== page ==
Scotland's most remarkable Renaissance treasure, the Stirling Heads, were originally mounted on several ceilings in the palace but have been in store since the removal of the Palace ceilings in 1777. Although it was always assumed that this collection of oak-carved panels included portraits of Scottish kings and queens and members of the Stewart court, their individual identities and groupings were unclear prior to the research carried out by Rush. Replicas of the 33 surviving heads, painted as it is thought they would have been at the time they were carved, are now mounted on a new ceiling in the palace, while the originals are displayed in a new purpose-built gallery on the first floor (pictured). Rush's identification and interpretation of each head was essential to understanding the stories of these long ago inhabitants of the palace, which are used to enhance the visitor experience. In the Stirling Heads gallery visitors can now meet Scottish kings and queens and members of the Scottish court face-to-face and reflect upon their lives, values and ambitions; study historic fashions from different European countries; while the presence of foreign princes tells of the power games at play across 16th century Europe.

The achievements of James V shown in the display of sculpture on the outside of the palace were previously incomprehensible to visitors. Following Rush's work in interpreting the sculpture and her recommendations to Historic Scotland, a section of the Stirling Heads gallery has been allocated to explaining what some of the figures represent, encouraging visitors to spend time looking at the outside of the building and learning about Renaissance imagery.

Enhancing popular understanding of life at the royal court
Following the opening of the palace by Her Majesty the Queen in July 2011, Historic Scotland gathered evidence of the quality of the visitor experience and increased visitor numbers, including data from over 200 different types of interviews (such as international and UK visitors, educators on school visits). In its annual report for 2011-12, Historic Scotland noted a `significant increase' of almost 70,000 visitors over the previous year, and a rise of almost £1 million in revenue for Stirling Castle. Of the Scottish visitors surveyed in the first year since the restoration, 39% came in order to see the refurbished palace and almost one third indicated that they were likely to visit again within the next year. The survey concludes that `The refurbishments are a hook and add to the overall positive views'.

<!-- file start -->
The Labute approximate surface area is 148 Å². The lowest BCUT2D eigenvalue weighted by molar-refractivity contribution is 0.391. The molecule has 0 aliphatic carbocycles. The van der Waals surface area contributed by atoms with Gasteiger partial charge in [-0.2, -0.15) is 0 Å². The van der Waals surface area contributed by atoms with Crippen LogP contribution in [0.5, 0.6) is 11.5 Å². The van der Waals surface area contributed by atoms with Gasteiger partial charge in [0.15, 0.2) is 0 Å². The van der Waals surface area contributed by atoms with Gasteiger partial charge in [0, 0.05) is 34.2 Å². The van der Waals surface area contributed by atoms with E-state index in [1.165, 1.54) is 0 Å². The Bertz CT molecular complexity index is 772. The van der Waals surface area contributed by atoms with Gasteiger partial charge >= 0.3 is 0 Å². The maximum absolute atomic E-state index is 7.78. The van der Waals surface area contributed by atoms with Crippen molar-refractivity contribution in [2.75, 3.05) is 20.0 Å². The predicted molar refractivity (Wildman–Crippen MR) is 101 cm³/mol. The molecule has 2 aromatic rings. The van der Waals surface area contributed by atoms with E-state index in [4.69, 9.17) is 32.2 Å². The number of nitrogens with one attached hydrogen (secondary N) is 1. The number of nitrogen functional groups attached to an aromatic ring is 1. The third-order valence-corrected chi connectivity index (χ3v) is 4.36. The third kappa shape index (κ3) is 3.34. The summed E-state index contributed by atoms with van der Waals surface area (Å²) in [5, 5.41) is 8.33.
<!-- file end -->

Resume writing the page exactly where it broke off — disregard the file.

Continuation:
On 30 August 2012, Stirling Castle was named the UK's top heritage attraction in a Which? magazine poll, surpassing the Tower of London and Houses of Parliament. In July 2013, the Lonely Planet included Stirling Castle in its top 40 `amazing experiences' in a 40th anniversary publication rating unmissable destinations in Europe. Senior staff from English Heritage visited Stirling Castle in June 2013 to view the palace restoration firsthand, to inform similar projects elsewhere. Head Properties Curator for English Heritage stated:

My take on the wider function of the gallery... is that by highlighting the research that has been carried out on this element, in reproducing and commenting on the various sources from contemporary publications, the gallery serves an incredibly important purpose in asserting to visitors that the whole re-presentation scheme that they have seen in the royal apartments is authoritative. The presence at one end of the film about the external sculpture and the decorative finishes seems to me to amplify the messages that in its presentation of this site Historic Scotland knows what it's talking about, and the underlying historical point is that the culture of the Stewart court in the early 16th century was cosmopolitan and significant on an international scale.

Sources to corroborate the impact

Corroboration of the role of Rush's research in restoration work

  1. Historic Scotland: Detailed Design Pack, The Renaissance and Sculpture Galleries (pg2) [available from HEI]
  2. Head of Cultural Resources, Historic Scotland [contact details provided]
  3. Head of Interpretation, Historic Scotland [contact details provided]

Corroboration of value of Rush's work to the public experience

  1. Executive Manager, Stirling Castle [contact details provided]
  2. Historic Scotland, Stirling Castle Visitor Research Findings Document (24 November 2011) [available from HEI]
  3. Marketing Society Star Awards: Dynasty Campaign [evaluation of the Stirling Castle poject's success in enhancing public experience] [available from HEI]
  4. Two successive Ministers of Culture have spoken at events marking key stages in the progress of the project, acknowledging its impact and the contribution of the University of Glasgow: Mike Russell (completion of Stirling Heads phase of project) (2 June 2009): BBC coverage; Historic Scotland release and Fiona Hyslop (completion of the redecorated interiors) (11 August 2010): BBC coverage; Stirling Castle Palace release
  5. Head Properties Curator, English Heritage (statement on authoritative nature of restoration; contact details provided)

Historic Scotland — Recreating the Palace (link)
Tour of the project including the Stirling Heads zoom gallery (link)

Media Coverage
Doors open after £12m Stirling Castle royal palace revamp, BBC News (4 June 2011)
Stirling Castle 'top European experience, BBC News (14 July 2013)
Stirling Castle `among the most amazing experiences in Europe', The Times (15 July 2013)